One every few days we hear a report of a bus full of Chinese travelers stuck on this road. Not surprising. Conditions here, in the south of the Kola Peninsula, are much milder. Bare ice everywhere is the biggest of our road problems..
A recent photo by Alexander Popov
This summer was exceptionally cold. As a result, there are practically no berries in the woods. That leads to a lot of hungry bears roaming the forests and occasionally exploring garbage dumpsters in a desperate attempt to put on some fat before the winter sets in. Lots of bear excrements in the woods between Malinovoye, where our dacha is, and Luvenga. The locals who are in the habit of taking early morning walks say there are four of them in the five-kilometer long and narrow strip of trees between the seacoast and the road. As of recent, they have been containing a lot of rowanberries, which is not at all typical bear food.
A story from Chernaya Rechka (“Black River”) in Karelia reached me yesterday. A black bear occupied a cranberry field and refused to leave even when the local women shouted at it – not a typical behaviour for this beast. Now these women are said to go cranberry picking accompanied by men with shotguns.
Lighthouse Foundation, a German organization that effectively promotes sustainable development of the coastal areas around the world, has listed the collection of funds for the printing of my mate Alexandra’s book on the relationship between Eider ducks and Man throughout history among its projects.
Here is the beginning of their page on Alexandra’s Eider book:
This is the world’s first popular science publication dedicated to the world-wide history of the relation of Man (Homo sapiens) and the Common eider (Somateria mollissima): from the eiders in the excavations of ancient human settlements to the eiders in art; from myths and legends to the latest scientific research; from the eiders as hunting trophies to them in the museum collections.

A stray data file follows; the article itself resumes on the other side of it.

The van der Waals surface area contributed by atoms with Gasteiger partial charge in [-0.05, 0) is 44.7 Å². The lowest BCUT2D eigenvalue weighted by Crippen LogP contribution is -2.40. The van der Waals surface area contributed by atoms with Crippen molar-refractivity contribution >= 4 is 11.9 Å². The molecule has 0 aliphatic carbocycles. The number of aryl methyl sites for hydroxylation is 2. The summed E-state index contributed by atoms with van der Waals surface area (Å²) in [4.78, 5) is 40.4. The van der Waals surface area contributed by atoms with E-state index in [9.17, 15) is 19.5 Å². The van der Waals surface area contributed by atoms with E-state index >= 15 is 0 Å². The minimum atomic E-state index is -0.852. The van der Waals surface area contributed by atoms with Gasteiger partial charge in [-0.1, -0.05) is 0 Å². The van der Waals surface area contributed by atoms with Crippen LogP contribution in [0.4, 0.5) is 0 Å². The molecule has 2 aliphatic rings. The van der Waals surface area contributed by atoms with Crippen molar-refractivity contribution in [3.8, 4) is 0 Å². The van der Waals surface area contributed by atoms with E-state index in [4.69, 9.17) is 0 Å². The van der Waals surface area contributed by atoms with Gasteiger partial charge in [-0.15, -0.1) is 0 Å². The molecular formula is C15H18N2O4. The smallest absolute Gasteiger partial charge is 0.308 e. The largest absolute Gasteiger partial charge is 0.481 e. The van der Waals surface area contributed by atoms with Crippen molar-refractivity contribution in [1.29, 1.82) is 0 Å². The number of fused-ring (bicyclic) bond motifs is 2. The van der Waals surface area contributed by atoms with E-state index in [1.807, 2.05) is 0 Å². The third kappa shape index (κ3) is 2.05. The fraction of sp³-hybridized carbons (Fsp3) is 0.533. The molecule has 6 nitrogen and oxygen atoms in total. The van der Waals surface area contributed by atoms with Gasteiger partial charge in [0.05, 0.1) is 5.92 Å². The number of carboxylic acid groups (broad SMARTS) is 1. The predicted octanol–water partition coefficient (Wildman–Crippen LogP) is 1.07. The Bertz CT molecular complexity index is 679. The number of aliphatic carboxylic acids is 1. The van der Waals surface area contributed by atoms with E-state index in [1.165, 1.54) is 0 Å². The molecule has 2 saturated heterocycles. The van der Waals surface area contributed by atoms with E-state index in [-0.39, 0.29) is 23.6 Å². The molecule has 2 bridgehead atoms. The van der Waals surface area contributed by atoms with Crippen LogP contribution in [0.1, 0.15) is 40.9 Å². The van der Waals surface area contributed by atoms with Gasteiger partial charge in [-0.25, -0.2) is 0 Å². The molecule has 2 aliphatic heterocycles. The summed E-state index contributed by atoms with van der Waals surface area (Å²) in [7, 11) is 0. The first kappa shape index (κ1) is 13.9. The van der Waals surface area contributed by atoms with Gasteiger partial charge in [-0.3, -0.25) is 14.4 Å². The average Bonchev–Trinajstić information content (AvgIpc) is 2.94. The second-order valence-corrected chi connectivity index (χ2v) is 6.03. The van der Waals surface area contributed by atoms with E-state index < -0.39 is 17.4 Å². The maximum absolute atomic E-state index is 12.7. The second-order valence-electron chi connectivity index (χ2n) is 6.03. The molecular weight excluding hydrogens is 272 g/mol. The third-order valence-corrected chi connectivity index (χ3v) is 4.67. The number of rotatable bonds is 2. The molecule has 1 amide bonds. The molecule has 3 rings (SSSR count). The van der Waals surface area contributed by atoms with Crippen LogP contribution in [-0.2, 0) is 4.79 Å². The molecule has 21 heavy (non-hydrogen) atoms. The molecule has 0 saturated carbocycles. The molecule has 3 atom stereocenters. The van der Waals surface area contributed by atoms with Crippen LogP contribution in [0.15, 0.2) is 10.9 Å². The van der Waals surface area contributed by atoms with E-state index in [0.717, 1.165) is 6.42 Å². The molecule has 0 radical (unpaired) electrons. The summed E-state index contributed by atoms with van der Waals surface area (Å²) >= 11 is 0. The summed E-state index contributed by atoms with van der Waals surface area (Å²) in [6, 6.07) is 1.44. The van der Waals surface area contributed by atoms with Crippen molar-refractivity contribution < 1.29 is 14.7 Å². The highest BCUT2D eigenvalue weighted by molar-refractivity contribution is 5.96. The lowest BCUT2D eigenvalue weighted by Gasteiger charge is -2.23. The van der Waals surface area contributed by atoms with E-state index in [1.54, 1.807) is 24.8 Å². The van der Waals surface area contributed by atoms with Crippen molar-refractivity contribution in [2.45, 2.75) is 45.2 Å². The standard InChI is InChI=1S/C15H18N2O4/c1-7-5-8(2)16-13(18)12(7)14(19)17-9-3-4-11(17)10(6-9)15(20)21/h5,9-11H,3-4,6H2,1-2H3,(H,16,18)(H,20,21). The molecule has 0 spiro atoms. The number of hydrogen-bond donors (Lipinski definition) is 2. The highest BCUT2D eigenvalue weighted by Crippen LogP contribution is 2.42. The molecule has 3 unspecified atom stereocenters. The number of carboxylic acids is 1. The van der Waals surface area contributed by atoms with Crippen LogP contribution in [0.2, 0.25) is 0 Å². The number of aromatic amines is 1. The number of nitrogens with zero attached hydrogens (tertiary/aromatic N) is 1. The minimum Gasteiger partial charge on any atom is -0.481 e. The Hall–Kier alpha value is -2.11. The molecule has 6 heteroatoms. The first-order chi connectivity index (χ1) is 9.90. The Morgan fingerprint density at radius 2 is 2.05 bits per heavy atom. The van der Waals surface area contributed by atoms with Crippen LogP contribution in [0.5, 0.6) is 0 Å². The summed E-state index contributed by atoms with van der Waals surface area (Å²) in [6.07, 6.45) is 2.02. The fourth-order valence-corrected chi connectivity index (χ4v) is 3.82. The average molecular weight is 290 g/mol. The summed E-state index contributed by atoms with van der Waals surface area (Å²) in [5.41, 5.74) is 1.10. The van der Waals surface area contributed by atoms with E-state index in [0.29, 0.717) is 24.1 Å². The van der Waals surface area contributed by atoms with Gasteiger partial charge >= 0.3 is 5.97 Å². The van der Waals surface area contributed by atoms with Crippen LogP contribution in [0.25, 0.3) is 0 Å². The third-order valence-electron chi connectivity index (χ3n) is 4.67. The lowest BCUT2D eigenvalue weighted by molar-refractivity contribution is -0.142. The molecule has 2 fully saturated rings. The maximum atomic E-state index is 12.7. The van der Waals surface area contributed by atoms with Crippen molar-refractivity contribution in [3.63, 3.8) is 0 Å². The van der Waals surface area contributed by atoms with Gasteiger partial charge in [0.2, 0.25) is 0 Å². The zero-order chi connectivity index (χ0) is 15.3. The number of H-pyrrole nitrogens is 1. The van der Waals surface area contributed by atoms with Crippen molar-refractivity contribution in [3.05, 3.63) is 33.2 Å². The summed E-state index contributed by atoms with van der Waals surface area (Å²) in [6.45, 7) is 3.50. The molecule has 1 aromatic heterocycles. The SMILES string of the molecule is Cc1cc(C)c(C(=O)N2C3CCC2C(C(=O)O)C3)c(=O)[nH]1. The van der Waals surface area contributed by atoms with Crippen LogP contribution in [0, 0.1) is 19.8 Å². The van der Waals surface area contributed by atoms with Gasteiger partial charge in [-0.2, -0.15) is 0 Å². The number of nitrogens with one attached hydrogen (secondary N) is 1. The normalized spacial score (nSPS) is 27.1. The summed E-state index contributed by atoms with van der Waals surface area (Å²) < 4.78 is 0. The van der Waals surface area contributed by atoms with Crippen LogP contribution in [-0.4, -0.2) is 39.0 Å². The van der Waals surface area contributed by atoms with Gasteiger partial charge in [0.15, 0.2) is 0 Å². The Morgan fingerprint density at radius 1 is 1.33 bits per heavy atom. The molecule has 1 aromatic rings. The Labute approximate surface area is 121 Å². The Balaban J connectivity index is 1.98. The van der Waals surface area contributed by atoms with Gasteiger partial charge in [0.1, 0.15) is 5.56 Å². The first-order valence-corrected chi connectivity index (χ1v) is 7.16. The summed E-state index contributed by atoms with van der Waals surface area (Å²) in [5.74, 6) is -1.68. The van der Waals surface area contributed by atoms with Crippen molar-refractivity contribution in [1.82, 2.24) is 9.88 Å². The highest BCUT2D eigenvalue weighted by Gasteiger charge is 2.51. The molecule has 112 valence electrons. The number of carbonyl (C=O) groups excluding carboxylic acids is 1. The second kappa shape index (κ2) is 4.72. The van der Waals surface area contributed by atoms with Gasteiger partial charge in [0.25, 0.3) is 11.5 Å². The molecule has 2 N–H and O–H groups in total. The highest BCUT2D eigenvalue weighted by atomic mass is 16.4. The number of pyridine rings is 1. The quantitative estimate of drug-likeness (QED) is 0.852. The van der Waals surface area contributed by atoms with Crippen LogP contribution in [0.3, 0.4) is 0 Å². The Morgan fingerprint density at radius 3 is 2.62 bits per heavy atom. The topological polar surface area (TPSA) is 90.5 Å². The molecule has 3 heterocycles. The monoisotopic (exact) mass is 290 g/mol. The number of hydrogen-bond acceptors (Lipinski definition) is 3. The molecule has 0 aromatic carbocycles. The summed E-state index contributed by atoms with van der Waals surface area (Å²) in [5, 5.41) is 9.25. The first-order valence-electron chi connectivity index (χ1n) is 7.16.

Read more at the Lighthouse Foundation site >>
Those wishing to make a contribution towards the printing of the book will find banking information to the right of the Eider page on the Lighthouse Foundation site.
The Common Eider and Homo Sapiens: Fourteen Centuries Together
A popular science book by Alexandra Goryashko
Publication expected in 2019
The preparation of a popular science book on the world-wide history of the relationship between humans and the eiders – A Wild Bird and a Cultured Man (The Common Eider and Homo Sapiens: Fourteen Centuries Together) – for printing is nearing its end.
After a long grey fall, the real winter has set in, with short days and lots of fluffy snow. As to the color scheme, it has been reduced to just three: black, white and, in the brief hour or less the sun is up, pink.
Normally this little and rare (several hundred pairs in the entire Murmansk Region) birdie lives in a rather dispersed fashion, with one to three pairs per 10km of stream. But today we have been observing at least five individuals at once, diving into bubbling water to get their bugs and worms and what not.
Last night, October 7, at about 10 pm, we were treated to spectacular northern lights display clearly visible right over the town despite light pollution. That may have been the brightest display I’ve ever seen. First we even thought the building was on fire.
Here are some photos taken with an ordinary camera.
A moose is said to have been stuck in the hydroelectric canal of the Niva hydroelectric station, about 10km north from Kandalaksha, on Sunday morning. Apparently the animal tried to swim across but could not get out on the opposite side. The moose was successfully pulled ashore..
The fall reproductive season has started in the Murmansk Region moose, which makes the animals careless and aggressive, and likely to end up in front of your car. I hear of at least a couple of accidents each year involving vehicles hitting moose on local roads, usually with ugly consequences. And yes, they can be aggressive. I was kicked by one in the Sokolniki part in Moscow a few years ago, after trying too eagerly to take a good photo. And in my younger days I witnessed a scene when a female moose chaced a boy. Never thought a human could run so fast! Come to think of it, both incidents happened when the animals were likely to be in heat, in spring in the former and in the fall in the latter story. You’ve been warned.